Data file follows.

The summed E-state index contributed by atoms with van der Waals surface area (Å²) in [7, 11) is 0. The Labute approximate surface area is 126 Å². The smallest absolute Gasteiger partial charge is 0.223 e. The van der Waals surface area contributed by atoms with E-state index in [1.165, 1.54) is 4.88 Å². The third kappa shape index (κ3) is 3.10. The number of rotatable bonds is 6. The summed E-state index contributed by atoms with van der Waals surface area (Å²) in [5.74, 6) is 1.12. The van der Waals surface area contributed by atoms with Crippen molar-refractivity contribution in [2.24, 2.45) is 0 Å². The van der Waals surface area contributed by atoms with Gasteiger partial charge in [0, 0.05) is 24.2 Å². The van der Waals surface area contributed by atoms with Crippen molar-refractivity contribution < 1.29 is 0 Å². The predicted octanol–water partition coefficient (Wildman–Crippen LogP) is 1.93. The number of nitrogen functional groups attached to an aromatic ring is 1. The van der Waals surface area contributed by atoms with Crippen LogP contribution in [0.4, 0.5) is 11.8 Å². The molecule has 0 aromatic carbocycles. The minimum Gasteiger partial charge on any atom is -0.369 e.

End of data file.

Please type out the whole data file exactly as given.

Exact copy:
The summed E-state index contributed by atoms with van der Waals surface area (Å²) in [7, 11) is 0. The Labute approximate surface area is 126 Å². The smallest absolute Gasteiger partial charge is 0.223 e. The van der Waals surface area contributed by atoms with E-state index in [1.165, 1.54) is 4.88 Å². The third kappa shape index (κ3) is 3.10. The number of rotatable bonds is 6. The summed E-state index contributed by atoms with van der Waals surface area (Å²) in [5.74, 6) is 1.12. The van der Waals surface area contributed by atoms with Crippen molar-refractivity contribution in [2.24, 2.45) is 0 Å². The van der Waals surface area contributed by atoms with Gasteiger partial charge in [0, 0.05) is 24.2 Å². The van der Waals surface area contributed by atoms with Crippen molar-refractivity contribution < 1.29 is 0 Å². The predicted octanol–water partition coefficient (Wildman–Crippen LogP) is 1.93. The number of nitrogen functional groups attached to an aromatic ring is 1. The van der Waals surface area contributed by atoms with Crippen LogP contribution in [0.4, 0.5) is 11.8 Å². The molecule has 0 aromatic carbocycles. The minimum Gasteiger partial charge on any atom is -0.369 e.